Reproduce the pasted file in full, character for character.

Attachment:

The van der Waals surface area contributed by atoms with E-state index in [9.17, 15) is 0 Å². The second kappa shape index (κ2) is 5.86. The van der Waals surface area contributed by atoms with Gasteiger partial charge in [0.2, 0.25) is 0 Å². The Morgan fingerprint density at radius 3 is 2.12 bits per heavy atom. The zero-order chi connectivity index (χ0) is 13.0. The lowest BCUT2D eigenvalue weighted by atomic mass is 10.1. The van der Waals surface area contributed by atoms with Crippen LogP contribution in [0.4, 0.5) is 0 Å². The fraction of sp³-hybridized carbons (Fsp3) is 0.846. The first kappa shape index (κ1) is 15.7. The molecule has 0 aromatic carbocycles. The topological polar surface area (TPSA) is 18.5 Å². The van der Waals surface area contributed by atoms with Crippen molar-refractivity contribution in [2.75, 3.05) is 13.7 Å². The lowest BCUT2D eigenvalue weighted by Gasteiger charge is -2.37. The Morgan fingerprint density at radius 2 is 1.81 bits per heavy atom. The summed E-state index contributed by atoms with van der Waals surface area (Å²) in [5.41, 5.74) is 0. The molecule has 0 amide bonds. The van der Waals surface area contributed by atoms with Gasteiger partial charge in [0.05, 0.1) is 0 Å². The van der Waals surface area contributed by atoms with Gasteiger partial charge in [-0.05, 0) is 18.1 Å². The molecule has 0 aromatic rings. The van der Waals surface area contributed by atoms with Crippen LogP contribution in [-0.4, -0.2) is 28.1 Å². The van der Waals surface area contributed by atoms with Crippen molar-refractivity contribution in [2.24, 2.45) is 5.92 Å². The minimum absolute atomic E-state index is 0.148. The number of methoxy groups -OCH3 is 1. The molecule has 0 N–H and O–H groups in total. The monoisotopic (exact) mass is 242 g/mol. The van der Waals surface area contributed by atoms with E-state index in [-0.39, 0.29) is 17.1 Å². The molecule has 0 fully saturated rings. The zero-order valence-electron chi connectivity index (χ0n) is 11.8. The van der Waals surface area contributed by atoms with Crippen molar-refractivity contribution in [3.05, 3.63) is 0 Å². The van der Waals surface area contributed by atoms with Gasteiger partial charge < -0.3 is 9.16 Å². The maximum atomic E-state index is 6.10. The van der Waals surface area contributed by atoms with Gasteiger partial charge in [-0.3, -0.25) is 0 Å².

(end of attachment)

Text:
The van der Waals surface area contributed by atoms with E-state index in [9.17, 15) is 0 Å². The second kappa shape index (κ2) is 5.86. The van der Waals surface area contributed by atoms with Gasteiger partial charge in [0.2, 0.25) is 0 Å². The Morgan fingerprint density at radius 3 is 2.12 bits per heavy atom. The zero-order chi connectivity index (χ0) is 13.0. The lowest BCUT2D eigenvalue weighted by atomic mass is 10.1. The van der Waals surface area contributed by atoms with Crippen LogP contribution in [0.4, 0.5) is 0 Å². The fraction of sp³-hybridized carbons (Fsp3) is 0.846. The first kappa shape index (κ1) is 15.7. The molecule has 0 aromatic carbocycles. The topological polar surface area (TPSA) is 18.5 Å². The van der Waals surface area contributed by atoms with Crippen molar-refractivity contribution in [2.75, 3.05) is 13.7 Å². The lowest BCUT2D eigenvalue weighted by Gasteiger charge is -2.37. The Morgan fingerprint density at radius 2 is 1.81 bits per heavy atom. The summed E-state index contributed by atoms with van der Waals surface area (Å²) in [5.41, 5.74) is 0. The molecule has 0 amide bonds. The van der Waals surface area contributed by atoms with Gasteiger partial charge in [0.05, 0.1) is 0 Å². The van der Waals surface area contributed by atoms with Gasteiger partial charge in [-0.05, 0) is 18.1 Å². The molecule has 0 aromatic rings. The van der Waals surface area contributed by atoms with Crippen LogP contribution in [-0.4, -0.2) is 28.1 Å². The van der Waals surface area contributed by atoms with Crippen molar-refractivity contribution in [2.24, 2.45) is 5.92 Å². The minimum absolute atomic E-state index is 0.148. The number of methoxy groups -OCH3 is 1. The molecule has 0 N–H and O–H groups in total. The monoisotopic (exact) mass is 242 g/mol. The van der Waals surface area contributed by atoms with E-state index in [-0.39, 0.29) is 17.1 Å². The molecule has 0 fully saturated rings. The zero-order valence-electron chi connectivity index (χ0n) is 11.8. The van der Waals surface area contributed by atoms with Crippen molar-refractivity contribution in [3.05, 3.63) is 0 Å². The van der Waals surface area contributed by atoms with Gasteiger partial charge < -0.3 is 9.16 Å². The maximum atomic E-state index is 6.10. The van der Waals surface area contributed by atoms with Gasteiger partial charge in [-0.3, -0.25) is 0 Å².